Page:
By Steven Pressfield | Published: July 30, 2014
One of the outcomes that has always surprised the hell out of me about my own work is that, until I did it, I had no idea I was going to do it. Do you know what I mean? I wrote Book X and looked at it and said, “Where in the world did that come from?”
Then I wrote Book X+1 and said the exact same thing.
We discover who we are by the works we produce.
Did you know who you were when you were twenty? But who-you-were was already there. And a compulsion was on you, even if you barely felt it and could not articulate it, to become that yet-unknown commodity. When you encountered a force in opposition—a boss or a parent, a societal prejudice or expectation, even the snarky voice of Resistance in your own head—you instinctively reacted against it. You took steps to overcome that opposition.
To feel the pull of our calling and to follow it produces what psychologists call individuation. We become ourselves. To follow our Muse is a way of answering the question, “Who am I?”
We answer that question the way that artists have always answered it, by producing works. Consider Meryl Streep’s roles over a lifetime, or Bob Dylan’s albums, or the novels of Philip Roth. Each one of those works, in the moment it was unfolding, was for the artist a step into the unknown. Risk was present. It took courage to go forward. And a happy outcome was far from certain. Did Bob Dylan know when he left Hibbing, Minnesota that he would one day go electric, or pass through a Christian phase, or write a lyric like “I used to care but things have changed?”
But when we regard these artists’ bodies-of-work from the end backwards, when we view them as completed (or partially-completed) entities, they seem inevitable, don’t they? Like an oak arising from an acorn. The ineluctable flowering of an identity that was there from the start but that few, if any, perceived—including the artist himself.
Why do I keep writing this blog?
I’m making the case for this journey of self-discovery. What’s the alternative: to not do it? (Again, I’m aware of how high this stuff sits on the Maslow Pyramid. But I see no reason to apologize.)
Which brings us to the democratic side of this question. Not everyone is Meryl Streep. There’s only one Philip Roth and no duplicate of Bob Dylan.
What about the rest of us?
What if we try all our lives and never produce even a decent demo tape? Are we idiots? Look to your right, look to your left. Those poor strivers are clearly going nowhere. What makes you and I believe we’re any different?
If in this blog I’m encouraging people to pursue their artistic dreams, am I doing more harm than good? Lord knows I get plenty of notes from people who are clearly in greater need of psychiatric intervention than of creative encouragement.
Maybe I shouldn’t be doing this.
But I’m an American and I love the little guy. I am the little guy. I was listening to a seminar about Einstein’s Special Theory of Relativity and what I took away was this: every point in the universe is just as valid as every other. That’s science, baby. And it’s democratic.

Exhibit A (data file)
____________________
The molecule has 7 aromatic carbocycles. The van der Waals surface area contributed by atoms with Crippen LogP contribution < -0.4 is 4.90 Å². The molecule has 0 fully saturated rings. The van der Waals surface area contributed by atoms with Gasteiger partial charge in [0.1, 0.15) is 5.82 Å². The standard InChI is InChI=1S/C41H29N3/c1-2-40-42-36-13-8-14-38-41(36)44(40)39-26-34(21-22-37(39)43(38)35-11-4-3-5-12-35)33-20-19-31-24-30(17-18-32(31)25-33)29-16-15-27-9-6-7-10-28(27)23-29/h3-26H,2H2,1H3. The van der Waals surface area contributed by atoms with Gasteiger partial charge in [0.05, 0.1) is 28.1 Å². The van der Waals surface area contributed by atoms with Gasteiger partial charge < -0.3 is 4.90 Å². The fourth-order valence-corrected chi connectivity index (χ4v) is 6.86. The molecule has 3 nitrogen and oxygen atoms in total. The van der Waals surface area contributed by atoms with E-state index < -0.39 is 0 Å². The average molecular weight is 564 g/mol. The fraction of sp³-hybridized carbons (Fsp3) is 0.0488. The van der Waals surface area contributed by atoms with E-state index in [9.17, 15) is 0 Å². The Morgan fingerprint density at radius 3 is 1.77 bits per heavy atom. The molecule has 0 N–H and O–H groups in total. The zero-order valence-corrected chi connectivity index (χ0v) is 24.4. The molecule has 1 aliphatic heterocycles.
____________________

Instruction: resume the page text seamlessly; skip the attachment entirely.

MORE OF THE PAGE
Should the individual, regardless of native talent or character, strive to live out an artistic or entrepreneurial dream?
The answer depends on whether you’re looking from the outside-in or the inside-out. From outside-in, maybe we should say no. Does it help the individual or the planet to have our heart-driven stuff wind up in some editor’s slush pile? Who are we kidding writing Godfather IV? Shouldn’t we be putting our time and energies to better use, for ourselves and our families?
If you look at it from the outside-in, that’s almost certainly the answer you’ve got to come up with.
But what about inside-out? Here’s John Lee Hooker from “Boogie Chillen”:
One night I was layin’ down,
I heard Papa talkin’ to Mama.
I heard Papa say, to let that boy boogie-woogie
‘Cause it’s in him and it’s got to come out
The dream inside us is not outcome-neutral. It is compelled by nature to create. It will create like cancer if we don’t act upon it positively.
The dream doesn’t dissipate if we turn our backs on it it. It inverts. It goes underground. It turns negative and “acts out.” It surfaces as a shadow form of our heart’s desire. And those shadow versions are never pretty.
So from the inside-out, you and I have no choice. We have to try, even if we can only pursue our calling for an hour or day, or by fits and starts, or even if we have to put the dream away for a year or a decade at a time.
You and I are not going to be Philip Roth or Meryl Streep or Bob Dylan. It ain’t gonna happen. But we have destinies just like these stars do, and the internal imperative to live out those callings sits just as strongly upon us.
There’s room on the bookshelf for your book and mine and a few million others. True, our stuff might be parked out in the “long tail,” selling only to our uncle Jack and a few demented fans.
But our little planet, even if it’s only the size of a Volkswagen, has got just as much right to orbit the sun as does Mercury or Saturn.
See you out there among the stars.